- You may be instructed to shower with an antibacterial soap the night prior to surgery.
- Refrain from smoking pre- and post-procedure for a specific period of time, as this may hamper proper healing and increase your chances of areolar or nipple damage, tissue necrosis, and other complications.
- You will be given an opportunity to analyze before and after surgery pictures of patients with similar desired breast shape and size.
- A written consent will be obtained from you after the procedure has been explained in detail.
Procedure Involved in Delayed Breast Reconstruction
Delayed breast reconstruction is usually performed under general anesthesia either in an outpatient or hospital setting. The surgery may take a couple of hours or more based on the size and composition of the breasts.
In general, your surgeon will undertake the following steps:
- Use a marker to draw guidelines on the chest wall to carry out the incisions
- Make an incision accordingly around the previous surgery scar lines
- Develop a pocket above or under the chest wall muscle to insert an implant
- The implant is carefully inserted within the pocket to form a new breast mound
- The implant is then supported with a mesh, which acts as an internal bra to hold the device in place
- A drainage tube may be placed under each arm to drain excess fluid or blood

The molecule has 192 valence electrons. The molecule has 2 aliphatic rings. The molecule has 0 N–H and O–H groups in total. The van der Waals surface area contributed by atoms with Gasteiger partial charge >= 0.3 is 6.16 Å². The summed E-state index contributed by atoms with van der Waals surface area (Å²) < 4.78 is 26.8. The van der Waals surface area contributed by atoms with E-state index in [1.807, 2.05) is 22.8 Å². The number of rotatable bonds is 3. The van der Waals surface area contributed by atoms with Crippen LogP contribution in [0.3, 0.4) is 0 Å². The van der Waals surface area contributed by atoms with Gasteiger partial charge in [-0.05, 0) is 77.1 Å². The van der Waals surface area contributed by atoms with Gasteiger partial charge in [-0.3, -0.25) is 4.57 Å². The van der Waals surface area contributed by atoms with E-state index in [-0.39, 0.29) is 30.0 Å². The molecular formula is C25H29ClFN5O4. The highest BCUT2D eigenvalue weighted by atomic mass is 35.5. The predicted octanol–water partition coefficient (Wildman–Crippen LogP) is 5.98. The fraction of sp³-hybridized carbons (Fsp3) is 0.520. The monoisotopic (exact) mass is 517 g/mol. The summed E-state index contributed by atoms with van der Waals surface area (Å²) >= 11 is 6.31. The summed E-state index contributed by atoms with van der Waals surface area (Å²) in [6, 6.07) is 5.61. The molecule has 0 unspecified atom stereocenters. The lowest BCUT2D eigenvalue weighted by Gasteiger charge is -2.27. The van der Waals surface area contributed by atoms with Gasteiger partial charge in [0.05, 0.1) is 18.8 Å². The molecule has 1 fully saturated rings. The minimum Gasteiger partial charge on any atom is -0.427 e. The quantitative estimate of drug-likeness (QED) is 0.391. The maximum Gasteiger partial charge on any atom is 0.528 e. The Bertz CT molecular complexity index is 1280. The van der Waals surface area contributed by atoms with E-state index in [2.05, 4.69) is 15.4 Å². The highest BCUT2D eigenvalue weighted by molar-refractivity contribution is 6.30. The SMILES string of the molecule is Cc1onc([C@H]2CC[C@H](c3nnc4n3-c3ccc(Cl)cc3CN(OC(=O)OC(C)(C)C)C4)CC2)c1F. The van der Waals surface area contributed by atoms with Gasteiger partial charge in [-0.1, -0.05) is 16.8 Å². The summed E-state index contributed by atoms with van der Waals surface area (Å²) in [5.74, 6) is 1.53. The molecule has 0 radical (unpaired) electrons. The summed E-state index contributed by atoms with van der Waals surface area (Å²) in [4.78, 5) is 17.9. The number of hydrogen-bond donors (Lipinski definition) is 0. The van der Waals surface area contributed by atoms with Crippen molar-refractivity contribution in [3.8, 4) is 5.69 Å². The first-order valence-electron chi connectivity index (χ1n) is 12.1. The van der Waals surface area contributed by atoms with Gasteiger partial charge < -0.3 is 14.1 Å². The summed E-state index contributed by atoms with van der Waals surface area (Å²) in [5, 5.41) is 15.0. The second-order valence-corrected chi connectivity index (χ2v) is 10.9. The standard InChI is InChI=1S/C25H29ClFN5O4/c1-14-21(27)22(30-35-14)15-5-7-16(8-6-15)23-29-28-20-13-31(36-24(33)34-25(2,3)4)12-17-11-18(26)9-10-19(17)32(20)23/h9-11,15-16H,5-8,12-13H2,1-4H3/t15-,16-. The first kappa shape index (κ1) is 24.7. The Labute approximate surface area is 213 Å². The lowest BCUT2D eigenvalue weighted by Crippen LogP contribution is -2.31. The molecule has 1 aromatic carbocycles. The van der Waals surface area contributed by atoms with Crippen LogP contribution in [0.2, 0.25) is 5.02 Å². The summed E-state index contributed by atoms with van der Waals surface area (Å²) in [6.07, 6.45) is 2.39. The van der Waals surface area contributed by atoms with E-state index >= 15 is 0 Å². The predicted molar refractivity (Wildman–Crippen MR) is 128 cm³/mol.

- Close the incisions with sutures and wrap the breasts with a waterproof dressing
Post-Procedure Care and Recovery
Most people can go home the next day after surgery if no complications are noted. The drains are usually removed in about a week or two from the surgery.
In general, postoperative care instructions and recovery involve the following:
- You may notice sensitivity, tenderness, swelling, and bruises over the reconstructed breast. Pain and anti-inflammatory medications are provided as needed.
- Your physician will also provide you with antibiotics to prevent the risk of infection.
- Refrain from any physical activity using your upper body for at least 2 to 4 weeks to promote healing.
- You will be able to have a shower from the first day after surgery. A waterproof dressing will protect your surgical site.
- Avoid heavy lifting or any strenuous activities as you recover.
- Your doctor will provide you with instructions on diet and wound care.
- You may need to take off from work for at least a week to facilitate recovery.
- You will be able to resume normal activities within a couple of weeks, but may have certain activity restrictions.
- A periodic follow-up will be scheduled to monitor your overall progress.
Benefits of Breast Reconstruction
Some of the benefits of breast reconstruction include:
- Improvement in self-image, self-esteem, and confidence
- Helps you appear more youthful with a firm and well-positioned breast
- Form-fitting clothes, sports bras, and swimsuits will feel and look better
Risks and Complications of Delayed Breast Reconstruction
Delayed breast reconstruction is a relatively safe procedure; however, as with any breast reconstruction surgery, some risks and complications may occur, such as:
- Poor healing of surgical cuts
- Infection at the surgery site
- Anesthetic risks
- Blood clots
- Necrosis or tissue death
- Uneven breasts
- Accumulation of fluids in breast tissue
- Loss of sensation in the breasts or nipples
- Need for revision surgery